IRS publication 555 provides this further guidance.

You have only one domicile even if you have more than one home. Your domicile is a permanent legal home that you intend to use for an indefinite or unlimited period, and to which, when absent, you intend to return. The question of your domicile is mainly a matter of your intention as indicated by your actions. You must be able to show with facts that you intend a given place or state to be your permanent home. If you move into or out of a community property state during the year, you may or may not have community income.

Factors considered in determining domicile include:

  • Where you pay state income tax,

  • Where you vote,

  • Location of property you own,

  • Your citizenship,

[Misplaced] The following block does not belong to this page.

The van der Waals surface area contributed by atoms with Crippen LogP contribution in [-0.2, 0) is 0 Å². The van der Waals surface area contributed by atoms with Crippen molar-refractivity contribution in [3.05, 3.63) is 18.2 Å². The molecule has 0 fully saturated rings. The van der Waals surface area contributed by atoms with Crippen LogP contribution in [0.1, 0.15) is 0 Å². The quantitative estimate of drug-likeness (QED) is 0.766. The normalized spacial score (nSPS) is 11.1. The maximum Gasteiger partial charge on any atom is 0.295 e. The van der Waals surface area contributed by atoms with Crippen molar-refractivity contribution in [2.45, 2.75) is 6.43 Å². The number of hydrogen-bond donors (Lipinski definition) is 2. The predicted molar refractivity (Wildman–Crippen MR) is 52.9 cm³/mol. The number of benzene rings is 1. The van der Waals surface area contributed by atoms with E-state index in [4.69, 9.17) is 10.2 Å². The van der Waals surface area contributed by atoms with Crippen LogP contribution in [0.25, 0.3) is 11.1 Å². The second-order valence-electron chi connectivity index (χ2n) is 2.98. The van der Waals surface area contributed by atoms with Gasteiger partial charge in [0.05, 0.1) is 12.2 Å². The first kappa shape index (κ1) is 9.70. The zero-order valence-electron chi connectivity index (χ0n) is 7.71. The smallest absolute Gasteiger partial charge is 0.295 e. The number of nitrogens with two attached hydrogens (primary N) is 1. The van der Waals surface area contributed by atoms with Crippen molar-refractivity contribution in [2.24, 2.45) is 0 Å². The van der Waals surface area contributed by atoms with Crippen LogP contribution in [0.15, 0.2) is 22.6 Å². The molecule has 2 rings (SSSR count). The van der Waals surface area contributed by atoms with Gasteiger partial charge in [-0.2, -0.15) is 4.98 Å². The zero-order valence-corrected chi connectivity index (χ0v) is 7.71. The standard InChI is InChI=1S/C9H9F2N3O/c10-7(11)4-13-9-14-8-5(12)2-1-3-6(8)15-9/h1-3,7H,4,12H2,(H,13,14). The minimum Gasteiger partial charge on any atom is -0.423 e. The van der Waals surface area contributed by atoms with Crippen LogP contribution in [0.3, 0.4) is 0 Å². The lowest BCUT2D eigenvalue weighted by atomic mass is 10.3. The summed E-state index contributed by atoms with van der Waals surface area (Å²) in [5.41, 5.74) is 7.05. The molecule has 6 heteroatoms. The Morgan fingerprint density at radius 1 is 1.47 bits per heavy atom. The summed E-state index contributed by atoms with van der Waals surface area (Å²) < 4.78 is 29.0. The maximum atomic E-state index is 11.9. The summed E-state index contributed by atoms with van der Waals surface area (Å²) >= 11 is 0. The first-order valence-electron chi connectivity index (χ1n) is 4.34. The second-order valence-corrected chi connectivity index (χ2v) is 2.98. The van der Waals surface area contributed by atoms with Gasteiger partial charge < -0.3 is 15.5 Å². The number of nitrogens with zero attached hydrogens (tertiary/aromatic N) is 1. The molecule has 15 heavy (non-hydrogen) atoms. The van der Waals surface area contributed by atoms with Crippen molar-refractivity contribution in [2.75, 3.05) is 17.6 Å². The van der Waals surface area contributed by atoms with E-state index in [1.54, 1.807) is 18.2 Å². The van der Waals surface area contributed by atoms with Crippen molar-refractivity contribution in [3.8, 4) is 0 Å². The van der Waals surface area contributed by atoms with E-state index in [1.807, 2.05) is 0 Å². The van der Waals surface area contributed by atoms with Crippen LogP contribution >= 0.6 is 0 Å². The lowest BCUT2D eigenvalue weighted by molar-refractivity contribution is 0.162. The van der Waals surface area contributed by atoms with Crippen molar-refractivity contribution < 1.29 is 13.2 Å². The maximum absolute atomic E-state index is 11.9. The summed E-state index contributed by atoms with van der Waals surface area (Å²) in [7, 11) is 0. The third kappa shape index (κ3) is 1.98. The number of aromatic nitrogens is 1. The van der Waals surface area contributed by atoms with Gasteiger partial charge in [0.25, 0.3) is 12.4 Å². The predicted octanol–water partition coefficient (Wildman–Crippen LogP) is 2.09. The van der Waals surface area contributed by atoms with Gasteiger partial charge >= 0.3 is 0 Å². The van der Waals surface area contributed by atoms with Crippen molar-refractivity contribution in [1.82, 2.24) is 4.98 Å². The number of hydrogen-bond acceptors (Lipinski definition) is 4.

• Length of residence, and

  • Business and social ties to the community.

What does this mean to the thousands of Illinois and Minnesota youths attending college and voting in Wisconsin? Contrary to my first thoughts on the matter, registering and voting in Wisconsin is legal for these students.

However, by registering to vote in Wisconsin, they have changed their domicile from those other states to Wisconsin. Several obligations come with that, including paying state income taxes to Wisconsin, registering their motor vehicle in Wisconsin, obtaining a Wisconsin driver's license, and being counted by the U.S. Census Bureau as residents of Wisconsin.

I am left with a couple questions.
  • Are Wisconsin voter registration requirements in compliance with FAVA if proof of residence is not required to register to vote in Wisconsin?
  • Can Wisconsin voter registration records be cross checked to find voters who have not filed Wisconsin income tax returns or obtained Wisconsin driver's licenses? There is a revenue source here that needs to be tapped.